The Bantu languages of Africa constitute a large cluster of languages sharing so many common features that their probable relationship was recognized very early. Doke and Cole summarize the history of this recognition, and of the comparative studies that grew out of it, up to 1943. Given an early start, a closely-knit group of languages, and workers of the quality of Meinhof, Meeussen, and Guthrie, Bantu linguistics has progressed to a stage equalled by few comparative fields outside Indo-European. Detailed reconstructions of Bantu phonology (including tonology and intonation), morphology, syntax, and lexicon have been possible.
The problems that remain are those of internal and external relationships. What are the subgroups of Bantu and what is the history of their development from the hypothetized ancestral language? What languages are related to Bantu, and what is the status of Bantu in any larger language grouping? Both questions together may be put as--does ‘Bantu’ exist? That is, do the languages recongized as Bantu--all and only those languages--constitute a well-defined linguistic group?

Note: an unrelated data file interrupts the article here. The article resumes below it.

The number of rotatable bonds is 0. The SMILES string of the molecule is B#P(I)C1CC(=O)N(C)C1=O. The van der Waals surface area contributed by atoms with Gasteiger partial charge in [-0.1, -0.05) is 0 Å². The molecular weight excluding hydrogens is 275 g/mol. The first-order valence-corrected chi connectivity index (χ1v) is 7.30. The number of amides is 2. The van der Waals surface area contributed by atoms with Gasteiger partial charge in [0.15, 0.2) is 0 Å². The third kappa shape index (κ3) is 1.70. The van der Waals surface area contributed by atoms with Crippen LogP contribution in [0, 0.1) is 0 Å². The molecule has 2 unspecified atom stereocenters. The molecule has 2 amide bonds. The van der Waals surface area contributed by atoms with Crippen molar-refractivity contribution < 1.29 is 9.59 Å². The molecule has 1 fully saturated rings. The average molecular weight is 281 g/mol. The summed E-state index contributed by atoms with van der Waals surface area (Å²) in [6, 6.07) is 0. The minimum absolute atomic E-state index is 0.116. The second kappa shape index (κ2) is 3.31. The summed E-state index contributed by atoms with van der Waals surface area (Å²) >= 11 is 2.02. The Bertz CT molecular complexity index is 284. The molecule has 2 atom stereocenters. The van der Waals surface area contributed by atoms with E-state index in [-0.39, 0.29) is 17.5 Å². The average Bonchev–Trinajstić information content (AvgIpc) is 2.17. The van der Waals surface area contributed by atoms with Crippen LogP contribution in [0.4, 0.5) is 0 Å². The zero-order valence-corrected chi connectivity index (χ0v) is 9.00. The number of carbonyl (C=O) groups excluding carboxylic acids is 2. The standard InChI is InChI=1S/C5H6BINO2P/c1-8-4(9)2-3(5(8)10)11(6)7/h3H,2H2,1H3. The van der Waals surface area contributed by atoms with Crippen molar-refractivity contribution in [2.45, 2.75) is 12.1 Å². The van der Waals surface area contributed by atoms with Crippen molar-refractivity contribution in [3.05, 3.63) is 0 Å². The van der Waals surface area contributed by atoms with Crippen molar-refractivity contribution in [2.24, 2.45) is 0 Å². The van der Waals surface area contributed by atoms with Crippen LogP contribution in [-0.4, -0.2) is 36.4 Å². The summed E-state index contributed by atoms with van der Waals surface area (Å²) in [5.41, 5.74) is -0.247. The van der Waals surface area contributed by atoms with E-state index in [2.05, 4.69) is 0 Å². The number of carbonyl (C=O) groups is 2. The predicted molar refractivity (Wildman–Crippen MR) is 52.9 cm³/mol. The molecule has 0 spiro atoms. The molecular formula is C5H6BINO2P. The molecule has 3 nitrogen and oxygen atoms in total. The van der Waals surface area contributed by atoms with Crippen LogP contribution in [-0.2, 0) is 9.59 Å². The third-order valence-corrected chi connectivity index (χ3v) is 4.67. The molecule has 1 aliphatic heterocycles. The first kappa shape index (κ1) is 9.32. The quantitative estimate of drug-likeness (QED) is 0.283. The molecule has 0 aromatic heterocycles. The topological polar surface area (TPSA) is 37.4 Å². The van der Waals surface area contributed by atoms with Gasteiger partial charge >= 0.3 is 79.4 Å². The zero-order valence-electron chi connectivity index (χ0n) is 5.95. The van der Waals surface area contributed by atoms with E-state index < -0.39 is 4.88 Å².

The simplest, and most common, assumptions are 1) that Bantu (possibly including some of the languages recognized as Bantu by the followers of Greenberg, but rejected by Guthrie) is a linguistic unit, with a common ancestor, Proto-Bantu, not shared with any other languages; 2) that it constitutes one division of a sub-group of Niger-Congo; and 3) that it in turn consists of two principal dialect areas, showing either an east-west division or a break between the forest languages (Guthrie's Zones A, B, and C) and the remainder. The principal problem for this view is the lack of support in shared innovation for any of the groupings it postulates. There is plentiful evidence in lexicostatistics both for the existence of Bantu as a distinct unit and for either of the internal borders postulated. There is even evidence for these in the form of numerous lexical and grammatical Isoglosses roughly coinciding at the boundaries of Bantu, and primarily lexical isoglosses internally. But there do not seem to be any cases where one of these boundaries is parallelled by an isogloss such that a clearly innovative feature occurs only on one side of the line.